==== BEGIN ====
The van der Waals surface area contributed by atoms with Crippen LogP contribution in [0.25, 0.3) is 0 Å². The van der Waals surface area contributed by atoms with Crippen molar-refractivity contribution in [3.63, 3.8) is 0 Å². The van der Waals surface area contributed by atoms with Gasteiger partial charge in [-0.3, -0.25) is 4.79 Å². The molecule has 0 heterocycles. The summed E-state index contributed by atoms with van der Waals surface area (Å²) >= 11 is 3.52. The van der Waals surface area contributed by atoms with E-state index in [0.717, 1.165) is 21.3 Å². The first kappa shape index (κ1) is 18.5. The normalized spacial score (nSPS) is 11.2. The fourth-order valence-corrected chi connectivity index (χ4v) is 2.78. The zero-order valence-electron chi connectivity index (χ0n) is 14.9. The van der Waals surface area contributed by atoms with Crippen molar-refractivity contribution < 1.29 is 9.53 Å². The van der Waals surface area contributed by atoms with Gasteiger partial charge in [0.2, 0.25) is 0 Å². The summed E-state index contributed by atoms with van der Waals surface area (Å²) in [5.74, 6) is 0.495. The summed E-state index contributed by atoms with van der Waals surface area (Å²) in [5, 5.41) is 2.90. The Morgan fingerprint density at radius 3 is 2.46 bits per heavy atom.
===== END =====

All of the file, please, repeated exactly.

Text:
The van der Waals surface area contributed by atoms with Crippen LogP contribution in [0.25, 0.3) is 0 Å². The van der Waals surface area contributed by atoms with Crippen molar-refractivity contribution in [3.63, 3.8) is 0 Å². The van der Waals surface area contributed by atoms with Gasteiger partial charge in [-0.3, -0.25) is 4.79 Å². The molecule has 0 heterocycles. The summed E-state index contributed by atoms with van der Waals surface area (Å²) >= 11 is 3.52. The van der Waals surface area contributed by atoms with E-state index in [0.717, 1.165) is 21.3 Å². The first kappa shape index (κ1) is 18.5. The normalized spacial score (nSPS) is 11.2. The fourth-order valence-corrected chi connectivity index (χ4v) is 2.78. The zero-order valence-electron chi connectivity index (χ0n) is 14.9. The van der Waals surface area contributed by atoms with Crippen molar-refractivity contribution < 1.29 is 9.53 Å². The van der Waals surface area contributed by atoms with Gasteiger partial charge in [0.2, 0.25) is 0 Å². The summed E-state index contributed by atoms with van der Waals surface area (Å²) in [5.74, 6) is 0.495. The summed E-state index contributed by atoms with van der Waals surface area (Å²) in [5, 5.41) is 2.90. The Morgan fingerprint density at radius 3 is 2.46 bits per heavy atom.